> Scientists Discover Genes which Allowed for Dietary Adaptations in Early Humans - The Food Safety Company Scientists Discover Genes which Allowed for Dietary Adaptations in Early Humans - The Food Safety Company
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    Friday, 17 March 2017

    Scientists Discover Genes which Allowed for Dietary Adaptations in Early Humans


    The journey to mankind’s eventual domination of the various lands of Planet Earth was a long and arduous one, requiring countless structural, physiological, and behavioural adaptations along the way. Over an estimated 6 million years, our early ape-like ancestors gradually evolved into the modern day species Homo sapiens. It is believed that the first major adaptation, namely the shift to bipedalism, occurred around 4 million years ago, with more complex defining human traits such as increased brain capacity, heightened language capabilities, and the making and use of tools, evolving much more recently.

    Around 75,000-100,000 years ago (the exact timing is difficult to calculate), Homo sapiens began to migrate out of our ancestral homeland of Africa into other territories throughout Asia and later, Europe. With this shift in habitat came a major change in the diets of these early populations - a change to which their bodies were forced to adapt. The issue was only exacerbated further with the rise of modern civilisation and, crucially, agriculture.

    Now, researchers believe that they have correctly identified two genes which were vital in allowing our species to survive this massive change, by facilitating the consumption of new food sources encountered by the newly-displaced populations.

    The genes, known as fatty acid desaturase 1 and 2, or FADS1 and FADS2 for short, are involved in the digestion of fatty acids. As our species began to encounter more and more new and unknown foods, those with favourable variants to the FADS1 and FADS2 genes were able to digest these new foods and thereby flourish, while those without began to die out.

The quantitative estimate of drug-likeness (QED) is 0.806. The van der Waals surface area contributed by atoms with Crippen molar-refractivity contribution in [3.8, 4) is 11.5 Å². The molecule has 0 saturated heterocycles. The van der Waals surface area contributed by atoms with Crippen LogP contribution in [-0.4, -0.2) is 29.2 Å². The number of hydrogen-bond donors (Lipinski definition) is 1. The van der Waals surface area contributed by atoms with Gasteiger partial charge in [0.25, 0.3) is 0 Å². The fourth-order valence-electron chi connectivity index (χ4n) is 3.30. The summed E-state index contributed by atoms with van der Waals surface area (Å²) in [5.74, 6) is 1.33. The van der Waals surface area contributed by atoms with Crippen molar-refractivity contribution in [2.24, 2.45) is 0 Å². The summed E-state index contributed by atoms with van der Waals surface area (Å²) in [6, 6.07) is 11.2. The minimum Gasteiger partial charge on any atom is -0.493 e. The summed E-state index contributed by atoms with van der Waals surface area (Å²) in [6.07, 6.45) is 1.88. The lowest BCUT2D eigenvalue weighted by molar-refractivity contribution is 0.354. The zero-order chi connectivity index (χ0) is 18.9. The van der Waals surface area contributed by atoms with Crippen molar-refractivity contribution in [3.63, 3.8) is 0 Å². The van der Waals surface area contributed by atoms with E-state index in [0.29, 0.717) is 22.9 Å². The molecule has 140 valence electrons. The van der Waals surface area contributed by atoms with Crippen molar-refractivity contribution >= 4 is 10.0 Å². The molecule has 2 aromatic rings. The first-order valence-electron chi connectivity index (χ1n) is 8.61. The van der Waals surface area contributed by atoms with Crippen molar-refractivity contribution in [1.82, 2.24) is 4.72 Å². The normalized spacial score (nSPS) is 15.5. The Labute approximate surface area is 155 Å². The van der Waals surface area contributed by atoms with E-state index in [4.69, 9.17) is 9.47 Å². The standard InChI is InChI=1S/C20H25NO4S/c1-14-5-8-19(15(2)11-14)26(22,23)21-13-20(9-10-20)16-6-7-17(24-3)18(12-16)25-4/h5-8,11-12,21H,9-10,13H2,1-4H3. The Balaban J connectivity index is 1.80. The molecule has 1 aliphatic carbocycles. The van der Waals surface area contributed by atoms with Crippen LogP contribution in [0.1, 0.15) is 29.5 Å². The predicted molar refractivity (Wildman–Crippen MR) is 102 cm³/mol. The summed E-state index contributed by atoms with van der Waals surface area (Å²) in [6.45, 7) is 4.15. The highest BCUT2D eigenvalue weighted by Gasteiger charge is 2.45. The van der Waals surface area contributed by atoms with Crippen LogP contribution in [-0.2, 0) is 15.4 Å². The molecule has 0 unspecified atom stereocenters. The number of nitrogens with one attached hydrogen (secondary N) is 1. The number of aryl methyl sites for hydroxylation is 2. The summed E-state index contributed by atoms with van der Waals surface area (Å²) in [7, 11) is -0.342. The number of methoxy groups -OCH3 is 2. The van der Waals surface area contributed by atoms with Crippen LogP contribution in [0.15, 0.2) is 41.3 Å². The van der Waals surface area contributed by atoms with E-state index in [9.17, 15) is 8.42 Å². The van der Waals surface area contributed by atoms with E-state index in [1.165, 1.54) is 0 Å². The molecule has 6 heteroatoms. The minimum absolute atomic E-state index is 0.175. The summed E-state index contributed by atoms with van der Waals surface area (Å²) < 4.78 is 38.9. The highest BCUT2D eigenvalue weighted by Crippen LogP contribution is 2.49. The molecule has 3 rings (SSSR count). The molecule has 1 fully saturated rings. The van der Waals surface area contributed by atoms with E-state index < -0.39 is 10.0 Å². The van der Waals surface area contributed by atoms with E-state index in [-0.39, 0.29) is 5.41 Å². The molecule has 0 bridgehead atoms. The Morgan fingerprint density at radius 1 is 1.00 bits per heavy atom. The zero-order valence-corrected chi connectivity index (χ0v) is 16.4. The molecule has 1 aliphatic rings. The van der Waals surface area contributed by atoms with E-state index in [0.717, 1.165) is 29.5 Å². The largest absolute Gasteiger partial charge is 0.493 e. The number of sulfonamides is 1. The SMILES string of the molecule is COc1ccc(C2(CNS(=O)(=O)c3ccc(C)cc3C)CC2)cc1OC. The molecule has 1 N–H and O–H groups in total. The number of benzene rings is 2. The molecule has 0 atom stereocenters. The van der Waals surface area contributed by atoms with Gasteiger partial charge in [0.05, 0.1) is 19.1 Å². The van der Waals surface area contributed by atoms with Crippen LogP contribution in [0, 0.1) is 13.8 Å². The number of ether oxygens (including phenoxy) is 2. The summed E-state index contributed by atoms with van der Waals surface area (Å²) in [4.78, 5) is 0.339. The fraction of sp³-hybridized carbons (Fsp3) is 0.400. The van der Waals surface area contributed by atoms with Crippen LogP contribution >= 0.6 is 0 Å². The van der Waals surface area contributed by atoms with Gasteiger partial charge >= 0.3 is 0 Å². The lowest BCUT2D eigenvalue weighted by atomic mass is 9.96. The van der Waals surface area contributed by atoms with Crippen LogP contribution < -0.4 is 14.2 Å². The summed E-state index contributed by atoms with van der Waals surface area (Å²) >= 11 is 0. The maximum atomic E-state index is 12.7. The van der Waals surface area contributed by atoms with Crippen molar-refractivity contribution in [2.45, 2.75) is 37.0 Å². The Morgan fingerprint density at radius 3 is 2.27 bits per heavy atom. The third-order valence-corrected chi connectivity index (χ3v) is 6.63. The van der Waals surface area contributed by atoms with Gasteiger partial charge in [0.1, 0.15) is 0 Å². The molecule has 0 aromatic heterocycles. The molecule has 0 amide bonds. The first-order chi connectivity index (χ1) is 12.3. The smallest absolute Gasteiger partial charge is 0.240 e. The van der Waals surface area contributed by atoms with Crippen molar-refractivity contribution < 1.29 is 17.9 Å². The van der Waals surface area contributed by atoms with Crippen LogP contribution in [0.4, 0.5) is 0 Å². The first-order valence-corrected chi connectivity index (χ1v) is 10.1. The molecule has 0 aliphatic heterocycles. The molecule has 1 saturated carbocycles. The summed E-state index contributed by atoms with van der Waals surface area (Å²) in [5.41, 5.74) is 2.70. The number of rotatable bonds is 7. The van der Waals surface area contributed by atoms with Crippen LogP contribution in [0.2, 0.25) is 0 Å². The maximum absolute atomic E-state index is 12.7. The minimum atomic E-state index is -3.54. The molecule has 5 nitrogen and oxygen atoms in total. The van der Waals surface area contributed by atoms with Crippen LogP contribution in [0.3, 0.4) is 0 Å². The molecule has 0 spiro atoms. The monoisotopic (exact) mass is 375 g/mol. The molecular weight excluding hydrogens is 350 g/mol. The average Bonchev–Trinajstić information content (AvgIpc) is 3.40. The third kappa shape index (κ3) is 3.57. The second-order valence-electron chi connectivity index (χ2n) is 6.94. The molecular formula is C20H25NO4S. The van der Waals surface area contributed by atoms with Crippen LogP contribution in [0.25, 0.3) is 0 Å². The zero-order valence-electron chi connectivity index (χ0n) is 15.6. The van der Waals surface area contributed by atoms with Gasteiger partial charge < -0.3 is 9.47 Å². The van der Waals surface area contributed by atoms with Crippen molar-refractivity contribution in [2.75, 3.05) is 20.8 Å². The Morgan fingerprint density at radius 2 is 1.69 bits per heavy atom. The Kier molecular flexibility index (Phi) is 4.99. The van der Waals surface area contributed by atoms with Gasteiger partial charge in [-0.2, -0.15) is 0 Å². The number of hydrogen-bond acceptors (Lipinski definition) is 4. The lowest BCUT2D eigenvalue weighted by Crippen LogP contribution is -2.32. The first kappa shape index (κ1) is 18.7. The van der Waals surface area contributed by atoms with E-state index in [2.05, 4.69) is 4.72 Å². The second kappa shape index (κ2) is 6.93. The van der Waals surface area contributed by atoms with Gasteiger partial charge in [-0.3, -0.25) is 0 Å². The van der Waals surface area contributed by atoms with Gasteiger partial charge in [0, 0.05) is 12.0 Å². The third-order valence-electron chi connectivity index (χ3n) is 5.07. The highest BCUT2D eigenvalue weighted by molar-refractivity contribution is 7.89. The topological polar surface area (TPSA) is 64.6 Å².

Professor Rasmus Nielsen   - Img: berkeley.edu
    Professor Rasmus Nielsen, of the University of California, Berkeley, told MailOnline, “The authors who originally observed the pattern in Africa suggested that it could be caused by a switch away from a diet linked to marine sources and rich in animal fat, to alternative diets that allowed humans higher mobility, and could therefore be linked to the expansion of anatomically modern humans inside Africa around 60,000 to 80,000 years ago. 

    “The FADS genes seem to have been frequent targets of natural selection throughout human history as our diet has been changing as a consequence of new hunting or agricultural practices.

    “[The FADS genes] have changed in multiple ways in different parts of the world. Generally, we see selection favouring alleles associated with a diet rich in animal fat outside Africa, more so than inside Africa. Possibly, as modern humans move outside Africa, they encountered new opportunities for hunting large mammals.”
                                                                                          
    Variations in these genes are evident even today. The Inuit population, for example, have adapted over time to a diet rich in animal fat from sources such as walruses, seals and whales; in India and surrounding areas on the other hand, the genes have instead adapted to facilitate a largely vegetarian-based diet.

    Here in Europe, it gets a little interesting. The FADS genes of Europeans have been slowly shifting to adapt to a grain-based diet, but Professor Nielsen and his team believe that this process is far from complete.

    “Our paper shows that there has been a new transition in Europe, where the alleles associated with a more vegetarian diet have been favoured, likely due to the emergence of agriculture and the change to a more vegetarian diet,” Professor Nielsen said. 

    “We hypothesise that Europeans may be in the process of adapting to a diet rich in fatty acids derived from plant sources, but relatively poor in fatty acids derived from fish or mammals. The introduction and spread of agriculture in Europe likely produced a radical dietary shift in populations that embraced this practice.

    “Agricultural diets would have led to a higher consumption of grains and other plant-derived foods, relative to hunter-gatherer populations.”


    Sam Bonson

    Sam is an aspiring novelist with a passion for fantasy and crime thrillers. He is currently working as a content writer, journalist & editor in an attempt to expand his horizons.
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